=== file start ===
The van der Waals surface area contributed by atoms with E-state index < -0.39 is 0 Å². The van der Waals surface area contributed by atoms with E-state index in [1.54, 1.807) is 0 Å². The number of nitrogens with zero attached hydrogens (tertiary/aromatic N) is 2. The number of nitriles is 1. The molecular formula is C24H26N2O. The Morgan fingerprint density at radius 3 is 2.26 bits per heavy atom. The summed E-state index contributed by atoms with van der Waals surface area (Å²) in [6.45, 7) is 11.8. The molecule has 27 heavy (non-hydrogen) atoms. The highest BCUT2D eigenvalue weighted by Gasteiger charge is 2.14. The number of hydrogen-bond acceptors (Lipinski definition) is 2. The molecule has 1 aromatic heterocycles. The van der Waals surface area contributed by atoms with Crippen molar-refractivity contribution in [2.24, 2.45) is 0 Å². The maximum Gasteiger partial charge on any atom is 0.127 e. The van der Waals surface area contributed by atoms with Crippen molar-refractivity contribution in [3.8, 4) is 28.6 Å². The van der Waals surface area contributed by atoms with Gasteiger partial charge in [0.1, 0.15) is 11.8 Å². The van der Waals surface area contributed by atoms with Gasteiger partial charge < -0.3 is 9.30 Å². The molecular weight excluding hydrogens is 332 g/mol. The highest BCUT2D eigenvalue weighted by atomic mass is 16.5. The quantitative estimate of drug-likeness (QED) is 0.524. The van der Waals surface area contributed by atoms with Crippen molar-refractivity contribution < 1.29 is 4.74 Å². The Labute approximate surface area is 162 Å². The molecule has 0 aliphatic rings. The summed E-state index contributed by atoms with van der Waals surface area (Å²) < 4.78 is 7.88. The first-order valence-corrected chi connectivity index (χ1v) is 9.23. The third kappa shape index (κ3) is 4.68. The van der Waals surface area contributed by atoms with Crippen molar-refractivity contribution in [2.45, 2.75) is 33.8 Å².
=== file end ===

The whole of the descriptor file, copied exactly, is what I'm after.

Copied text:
The van der Waals surface area contributed by atoms with E-state index < -0.39 is 0 Å². The van der Waals surface area contributed by atoms with E-state index in [1.54, 1.807) is 0 Å². The number of nitrogens with zero attached hydrogens (tertiary/aromatic N) is 2. The number of nitriles is 1. The molecular formula is C24H26N2O. The Morgan fingerprint density at radius 3 is 2.26 bits per heavy atom. The summed E-state index contributed by atoms with van der Waals surface area (Å²) in [6.45, 7) is 11.8. The molecule has 27 heavy (non-hydrogen) atoms. The highest BCUT2D eigenvalue weighted by Gasteiger charge is 2.14. The number of hydrogen-bond acceptors (Lipinski definition) is 2. The molecule has 1 aromatic heterocycles. The van der Waals surface area contributed by atoms with Crippen molar-refractivity contribution in [2.24, 2.45) is 0 Å². The maximum Gasteiger partial charge on any atom is 0.127 e. The van der Waals surface area contributed by atoms with Crippen molar-refractivity contribution in [3.8, 4) is 28.6 Å². The van der Waals surface area contributed by atoms with Gasteiger partial charge in [0.1, 0.15) is 11.8 Å². The van der Waals surface area contributed by atoms with Gasteiger partial charge < -0.3 is 9.30 Å². The molecular weight excluding hydrogens is 332 g/mol. The highest BCUT2D eigenvalue weighted by atomic mass is 16.5. The quantitative estimate of drug-likeness (QED) is 0.524. The van der Waals surface area contributed by atoms with Crippen molar-refractivity contribution < 1.29 is 4.74 Å². The Labute approximate surface area is 162 Å². The molecule has 0 aliphatic rings. The summed E-state index contributed by atoms with van der Waals surface area (Å²) < 4.78 is 7.88. The first-order valence-corrected chi connectivity index (χ1v) is 9.23. The third kappa shape index (κ3) is 4.68. The van der Waals surface area contributed by atoms with Crippen molar-refractivity contribution in [2.45, 2.75) is 33.8 Å².